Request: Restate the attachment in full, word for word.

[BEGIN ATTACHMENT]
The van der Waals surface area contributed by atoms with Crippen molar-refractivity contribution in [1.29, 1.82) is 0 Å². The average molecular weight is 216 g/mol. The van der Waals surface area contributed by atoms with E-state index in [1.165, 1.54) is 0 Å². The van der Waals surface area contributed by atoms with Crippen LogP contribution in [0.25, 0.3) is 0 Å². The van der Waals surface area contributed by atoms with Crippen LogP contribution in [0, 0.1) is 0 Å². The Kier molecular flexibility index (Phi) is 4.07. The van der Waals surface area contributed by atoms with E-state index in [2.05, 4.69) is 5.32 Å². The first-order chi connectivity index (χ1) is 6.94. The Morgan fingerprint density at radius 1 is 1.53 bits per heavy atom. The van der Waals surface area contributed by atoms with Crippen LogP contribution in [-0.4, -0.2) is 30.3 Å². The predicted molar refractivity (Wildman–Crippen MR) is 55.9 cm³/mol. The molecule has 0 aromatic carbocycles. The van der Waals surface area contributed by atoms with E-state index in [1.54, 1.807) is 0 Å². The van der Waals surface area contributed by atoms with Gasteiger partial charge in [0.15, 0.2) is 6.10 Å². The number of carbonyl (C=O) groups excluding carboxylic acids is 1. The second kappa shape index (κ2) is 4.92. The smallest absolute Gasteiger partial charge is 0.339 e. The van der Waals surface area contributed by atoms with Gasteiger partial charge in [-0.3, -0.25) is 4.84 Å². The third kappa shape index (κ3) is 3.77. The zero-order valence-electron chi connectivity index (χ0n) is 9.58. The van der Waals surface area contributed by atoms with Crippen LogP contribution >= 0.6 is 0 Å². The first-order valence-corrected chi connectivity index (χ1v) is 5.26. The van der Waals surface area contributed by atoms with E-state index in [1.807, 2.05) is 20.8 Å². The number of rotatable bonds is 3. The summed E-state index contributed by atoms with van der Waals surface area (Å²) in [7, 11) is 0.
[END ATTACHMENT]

The van der Waals surface area contributed by atoms with Crippen molar-refractivity contribution in [1.29, 1.82) is 0 Å². The average molecular weight is 216 g/mol. The van der Waals surface area contributed by atoms with E-state index in [1.165, 1.54) is 0 Å². The van der Waals surface area contributed by atoms with Crippen LogP contribution in [0.25, 0.3) is 0 Å². The van der Waals surface area contributed by atoms with Crippen LogP contribution in [0, 0.1) is 0 Å². The Kier molecular flexibility index (Phi) is 4.07. The van der Waals surface area contributed by atoms with E-state index in [2.05, 4.69) is 5.32 Å². The first-order chi connectivity index (χ1) is 6.94. The Morgan fingerprint density at radius 1 is 1.53 bits per heavy atom. The van der Waals surface area contributed by atoms with Crippen LogP contribution in [-0.4, -0.2) is 30.3 Å². The predicted molar refractivity (Wildman–Crippen MR) is 55.9 cm³/mol. The molecule has 0 aromatic carbocycles. The van der Waals surface area contributed by atoms with E-state index in [1.54, 1.807) is 0 Å². The van der Waals surface area contributed by atoms with Gasteiger partial charge in [0.15, 0.2) is 6.10 Å². The number of carbonyl (C=O) groups excluding carboxylic acids is 1. The second kappa shape index (κ2) is 4.92. The smallest absolute Gasteiger partial charge is 0.339 e. The van der Waals surface area contributed by atoms with Gasteiger partial charge in [-0.3, -0.25) is 4.84 Å². The third kappa shape index (κ3) is 3.77. The zero-order valence-electron chi connectivity index (χ0n) is 9.58. The van der Waals surface area contributed by atoms with Crippen LogP contribution >= 0.6 is 0 Å². The first-order valence-corrected chi connectivity index (χ1v) is 5.26. The van der Waals surface area contributed by atoms with E-state index in [1.807, 2.05) is 20.8 Å². The number of rotatable bonds is 3. The summed E-state index contributed by atoms with van der Waals surface area (Å²) in [7, 11) is 0.